Natural Beauty at its Finest
Crystal clear waters, towering trees, and beautiful vistas
along unspoiled rivers and streams make this area a delight
for those who enjoy natural beauty at its finest.
Originally named for the Texas folk hero who traveled extensively
in the western reaches of Louisiana, Sam Houston Jones was
given its current name in honor of the state's 37th governor,
who was instrumental in setting aside this tract of land for
the public to enjoy.
Campers and picnickers alike find the same breathtaking beauty
that has always attracted people to this nature-perfect setting
at the confluence of the West Fork of the Calcasieu and Houston
Rivers and Indian Bayou. Tree-filled lagoons and a mixed pine
and hardwood forest combine to create a unique natural environment.
For those who wish to stay overnight, the park offers
12 vacation cabins, 62 campsites and 19 tentsites. The cabins
include either one or two bedrooms, a living/dining area,
a bathroom, and a fully outfitted kitchen, complete with cooking
and eating utensils. Bed linens are also provided, and each
cabin has central air conditioning and heat.
The two campgrounds, located alongside the lagoons, feature
improved sites with water and electricity. Dump stations,
restrooms, and showers are located nearby.
Day Use Activities
In the day use area, there are numerous picnic tables, barbeque
pits, a restroom, and a playground for the children. The picnic
areas, winding along the banks of the river, are particularly
scenic and enjoyable.
Because the caretakers of this 1,087-acre park have worked
to keep the land in its natural state, abundant wildlife inhabits
the area. Quiet visitors may catch a glimpse of a deer, squirrel,
bobcat, rabbit, gator, otter, nutria, raccoon, fox, or some
of the diverse birdlife of the region. In fact, one can always
observe a herd of deer kept in a special area of the park,
while ducks and geese are usually found swimming in the ponds.
Fishing and Boating
The numerous waterways in this area make water sports
a natural highlight at the park. Two boat launches are conveniently
located on the West Fork of the Calcasieu River, providing
access to the Gulf of Mexico, only a few miles away. Fishing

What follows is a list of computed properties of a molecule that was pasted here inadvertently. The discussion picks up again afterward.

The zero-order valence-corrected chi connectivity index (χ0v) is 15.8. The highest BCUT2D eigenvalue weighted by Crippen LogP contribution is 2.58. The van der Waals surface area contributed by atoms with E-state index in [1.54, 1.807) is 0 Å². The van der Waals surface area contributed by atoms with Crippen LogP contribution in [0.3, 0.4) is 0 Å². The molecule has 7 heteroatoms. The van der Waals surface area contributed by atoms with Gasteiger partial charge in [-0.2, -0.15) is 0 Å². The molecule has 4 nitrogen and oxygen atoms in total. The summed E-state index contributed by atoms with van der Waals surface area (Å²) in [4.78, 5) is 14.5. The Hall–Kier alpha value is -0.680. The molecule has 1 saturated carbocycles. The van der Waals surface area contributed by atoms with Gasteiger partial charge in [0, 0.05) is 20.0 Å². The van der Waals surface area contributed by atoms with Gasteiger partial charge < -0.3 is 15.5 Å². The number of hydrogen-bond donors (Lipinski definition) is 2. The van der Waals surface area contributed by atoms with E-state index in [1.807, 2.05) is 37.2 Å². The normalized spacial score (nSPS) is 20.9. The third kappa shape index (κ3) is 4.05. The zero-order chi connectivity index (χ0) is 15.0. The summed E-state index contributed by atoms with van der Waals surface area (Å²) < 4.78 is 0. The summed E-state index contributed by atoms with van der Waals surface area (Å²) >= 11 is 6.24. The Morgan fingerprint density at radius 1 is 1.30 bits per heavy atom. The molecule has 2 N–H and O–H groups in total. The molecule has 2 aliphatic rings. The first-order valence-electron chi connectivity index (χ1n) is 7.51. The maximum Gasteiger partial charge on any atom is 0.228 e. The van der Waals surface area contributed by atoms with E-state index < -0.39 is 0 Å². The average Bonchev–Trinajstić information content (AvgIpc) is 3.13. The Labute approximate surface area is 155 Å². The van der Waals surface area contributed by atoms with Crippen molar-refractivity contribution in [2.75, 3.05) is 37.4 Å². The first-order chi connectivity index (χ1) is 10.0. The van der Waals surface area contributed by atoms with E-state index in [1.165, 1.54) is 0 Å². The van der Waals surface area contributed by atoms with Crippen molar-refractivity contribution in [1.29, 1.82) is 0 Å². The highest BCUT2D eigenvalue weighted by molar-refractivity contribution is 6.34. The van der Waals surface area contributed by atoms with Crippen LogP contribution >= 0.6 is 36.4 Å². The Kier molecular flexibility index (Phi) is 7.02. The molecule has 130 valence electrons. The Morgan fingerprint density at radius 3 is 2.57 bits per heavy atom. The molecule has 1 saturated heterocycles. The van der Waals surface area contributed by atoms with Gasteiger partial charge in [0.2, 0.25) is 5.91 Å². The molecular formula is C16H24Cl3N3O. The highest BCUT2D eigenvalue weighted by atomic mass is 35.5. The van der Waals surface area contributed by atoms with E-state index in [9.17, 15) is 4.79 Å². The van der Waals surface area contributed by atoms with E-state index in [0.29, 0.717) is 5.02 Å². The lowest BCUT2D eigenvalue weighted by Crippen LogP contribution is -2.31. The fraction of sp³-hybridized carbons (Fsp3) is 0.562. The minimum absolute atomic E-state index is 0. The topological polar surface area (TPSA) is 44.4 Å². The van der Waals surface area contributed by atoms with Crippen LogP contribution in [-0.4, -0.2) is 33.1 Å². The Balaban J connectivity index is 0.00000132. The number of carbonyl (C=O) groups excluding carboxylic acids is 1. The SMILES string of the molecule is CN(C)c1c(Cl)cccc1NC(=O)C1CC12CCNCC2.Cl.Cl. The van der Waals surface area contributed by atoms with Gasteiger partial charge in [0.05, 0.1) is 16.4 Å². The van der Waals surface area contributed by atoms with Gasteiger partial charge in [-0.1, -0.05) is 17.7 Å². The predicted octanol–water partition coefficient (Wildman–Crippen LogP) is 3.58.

from the banks of the river or the lagoons is a rewarding
way to spend a morning or afternoon at the park. Fishermen
have often recorded fine catches of white perch, bream, and
It's not necessary to fish to enjoy the water. Rental boats
are available at the park for those who simply wish to take
in the serene beauty of the river. A boat dock, in addition
to the launch, is provided for visitors who bring their own
boats or canoes.
Birding and Hiking
The park is located just north of the most productive
birding region of Louisiana. The bird watching is always excellent,
but at certain times of year, nearly 200 species of birds
can be seen at or within 30 miles of the site.
The three hiking trails winding through this beautiful park
make strolling or serious hiking, pleasurable. Particularly
interesting is the old stagecoach road, which hikers may travel
to explore the park and the banks of the various tributaries
to the Calcasieu River. A park naturalist will be on hand
to offer exciting nature programs and hikes to bring the site
to life for visitors.
Creole Nature Trail National Scenic Byway-- A 105- mile
driving and walking tour touching four state and national
wildlife refuges and a bird sanctuary. Along the way you can
take a chance at fishing, crabbing, shelling, just strolling
the beaches, or observing the birds in the largest birding
area in the South. You can expect to see beautiful marsh flowers
in season, alligators, and marsh animals along the way.
Sabine National Wildlife Refuge-- (Hwy 27 south, Hackberry)--This
125,000-acre wildlife refuge preserves a large block of coastal
marsh. A Visitors Center displays a diorama and exhibits.
A one-mile paved nature trail is open to the public.
Cameron Prairie National Wildlife Refuge-- (10 miles south
of Holmwood, 1428 Hwy 27, Bell City near Lake Charles)--The
refuge offers a Visitor Center with wildlife dioramas, a Cajun
Robot, wetlands scenery, and many species of birds. A wildlife
drive is included.
Lacassine National Wildlife Refuge-- (Lake Arthur)-- Featuring
more than 30,000 acres of freshwater marsh, the area offers
fantastic views of wading birds and thousands of wintering
ducks and geese. Fishing and hunting are permitted.
Rockefeller Wildlife Refuge-- (On LA 82 south of Lake Charles)--The
84,000 acres of coastal marshland offer a refuge for ducks
and geese and a resting place for transient birds on their
way to Central and South America. It is an excellent bird
Houston Jones State Park--(107 Sutherland Road, Lake Charles,
LA 70611; 337-855-2665 or 1-888-677-7264) is located twelve
miles north of Lake Charles off I-10, on LA 378 in Calcasieu
This wooded paradise features lagoons, rivers, abundant wildlife,
boating, fishing, camping, cabins and more.
To reserve a cabin, campsite or picnic pavilion,
toll free (877-226-7652).
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